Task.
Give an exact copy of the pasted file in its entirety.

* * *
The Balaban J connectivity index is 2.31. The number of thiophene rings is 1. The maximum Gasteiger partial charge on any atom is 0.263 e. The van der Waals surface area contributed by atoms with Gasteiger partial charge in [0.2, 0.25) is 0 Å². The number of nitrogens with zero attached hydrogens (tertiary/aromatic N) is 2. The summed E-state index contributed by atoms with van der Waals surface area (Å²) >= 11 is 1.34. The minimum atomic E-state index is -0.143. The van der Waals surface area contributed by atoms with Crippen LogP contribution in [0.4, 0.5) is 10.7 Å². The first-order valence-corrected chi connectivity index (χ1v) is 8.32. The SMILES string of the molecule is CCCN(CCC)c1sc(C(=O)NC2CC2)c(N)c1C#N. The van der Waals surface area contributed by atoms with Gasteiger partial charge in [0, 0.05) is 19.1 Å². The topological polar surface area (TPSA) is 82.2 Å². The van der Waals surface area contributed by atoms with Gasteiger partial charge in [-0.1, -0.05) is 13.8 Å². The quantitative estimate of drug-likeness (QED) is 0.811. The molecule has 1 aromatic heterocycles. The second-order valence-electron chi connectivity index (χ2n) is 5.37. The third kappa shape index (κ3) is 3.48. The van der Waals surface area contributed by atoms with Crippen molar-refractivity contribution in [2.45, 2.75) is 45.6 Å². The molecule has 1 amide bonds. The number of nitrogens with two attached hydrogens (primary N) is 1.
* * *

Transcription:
The Balaban J connectivity index is 2.31. The number of thiophene rings is 1. The maximum Gasteiger partial charge on any atom is 0.263 e. The van der Waals surface area contributed by atoms with Gasteiger partial charge in [0.2, 0.25) is 0 Å². The number of nitrogens with zero attached hydrogens (tertiary/aromatic N) is 2. The summed E-state index contributed by atoms with van der Waals surface area (Å²) >= 11 is 1.34. The minimum atomic E-state index is -0.143. The van der Waals surface area contributed by atoms with Crippen LogP contribution in [0.4, 0.5) is 10.7 Å². The first-order valence-corrected chi connectivity index (χ1v) is 8.32. The SMILES string of the molecule is CCCN(CCC)c1sc(C(=O)NC2CC2)c(N)c1C#N. The van der Waals surface area contributed by atoms with Gasteiger partial charge in [0, 0.05) is 19.1 Å². The topological polar surface area (TPSA) is 82.2 Å². The van der Waals surface area contributed by atoms with Gasteiger partial charge in [-0.1, -0.05) is 13.8 Å². The quantitative estimate of drug-likeness (QED) is 0.811. The molecule has 1 aromatic heterocycles. The second-order valence-electron chi connectivity index (χ2n) is 5.37. The third kappa shape index (κ3) is 3.48. The van der Waals surface area contributed by atoms with Crippen molar-refractivity contribution in [2.45, 2.75) is 45.6 Å². The molecule has 1 amide bonds. The number of nitrogens with two attached hydrogens (primary N) is 1.